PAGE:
COVID-19 Verona

You can only stay cooped up inside for so long before you’ll need to go for a drive. That’s what Declan Bingman, 2, was doing with his family on Friday, March 27, at Harriet Park. Declan’s mother Elizabeth said the family, which includes her husband Tyler and their 1 year old daughter, tries to get outside at least once a day as COVID-19 disrupts everyday live for Veronans and Wisconsinites. Harriet Park was open, but its amenities were limited — the playground had caution tape on it, as it was ordered to close by a state mandate last week.

Public Health Madison and Dane County is set to remove gathering limits and masking requirements for outdoor activities in a new order starting April 7.

County health staff said in an April 2 news release regarding Emergency Order No. 15 that face coverings are no longer required for outdoor events where people from different households gather. Emergency Order No. 15 will last until May 5.

Other changes in the order are to social distancing and cleaning policies for schools and childcare facilities. In addition, self-service food stations and saunas may open with certain provisions.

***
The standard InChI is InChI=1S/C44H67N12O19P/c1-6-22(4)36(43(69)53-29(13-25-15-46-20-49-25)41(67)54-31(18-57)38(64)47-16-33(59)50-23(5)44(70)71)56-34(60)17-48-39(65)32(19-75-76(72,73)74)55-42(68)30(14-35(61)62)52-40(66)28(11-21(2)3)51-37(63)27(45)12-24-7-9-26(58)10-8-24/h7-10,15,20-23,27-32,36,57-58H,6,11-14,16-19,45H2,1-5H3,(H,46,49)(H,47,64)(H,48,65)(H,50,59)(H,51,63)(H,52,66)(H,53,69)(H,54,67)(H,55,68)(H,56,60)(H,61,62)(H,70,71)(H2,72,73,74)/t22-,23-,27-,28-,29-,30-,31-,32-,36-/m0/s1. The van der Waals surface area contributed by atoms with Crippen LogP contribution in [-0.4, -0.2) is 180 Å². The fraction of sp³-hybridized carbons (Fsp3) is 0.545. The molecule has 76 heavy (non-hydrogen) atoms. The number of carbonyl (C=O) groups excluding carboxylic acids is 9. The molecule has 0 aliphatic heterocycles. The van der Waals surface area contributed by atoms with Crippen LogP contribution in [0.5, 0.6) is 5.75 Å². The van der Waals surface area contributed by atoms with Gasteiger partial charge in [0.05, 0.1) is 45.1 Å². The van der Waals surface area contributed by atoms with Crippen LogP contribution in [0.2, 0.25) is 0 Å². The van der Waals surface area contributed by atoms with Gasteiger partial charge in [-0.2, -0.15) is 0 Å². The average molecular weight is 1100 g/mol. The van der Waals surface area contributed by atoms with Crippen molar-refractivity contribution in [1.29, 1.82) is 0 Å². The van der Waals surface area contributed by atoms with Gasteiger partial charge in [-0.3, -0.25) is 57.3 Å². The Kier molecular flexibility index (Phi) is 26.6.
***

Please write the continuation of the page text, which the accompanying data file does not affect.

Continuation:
But the new order maintains that indoor gatherings are limited to 150 or less when food is served, and 350 or less when food is not. People must still practice social distancing, and businesses and restaurants will continue to be limited to 50% capacity, the release states.

PHMDC director Janel Heinrich also encouraged people to continue to wear face coverings indoors when among those who are not yet vaccinated in the release.

“We’re happy to take a step forward today, but we cannot let our guard down yet,” she said in the release. “Please continue to follow the precautions that have gotten us to this moment so we don’t have to go backwards.”

In the order, Heinrich cites the stable trend of newly diagnosed cases of COVID-19 over the last month, and the increase in vaccination from just under a quarter of the population in early March, to now slightly more than two out of every five people with one dose in early April, as the reason for taking additional steps toward loosening restrictions.

Dane County residents ages 65 and older have received at least one dose of a COVID-19 vaccine at a rate twice that of the general public at almost 90%, according to Dane County’s metric dashboard. People ages 65 and older have been most at risk for severe disease and death, as nearly a quarter of people ages 90 and older who contracted COVID-19 since March 2020 have died, and 14.3% of people ages 80-89 have died.

Of those ages 70 and older, nearly a quarter who contracted COVID-19 in the last year were also hospitalized.

Email reporter Kimberly Wethal at and follow her on Twitter @kimberly_wethal.​

News Editor

Kimberly Wethal joined Unified Newspaper Group in 2018, where she serves as the news editor for four publications and primarily covers the Verona Area School District and the City of Fitchburg. She previously was an intern with UNG starting in 2013.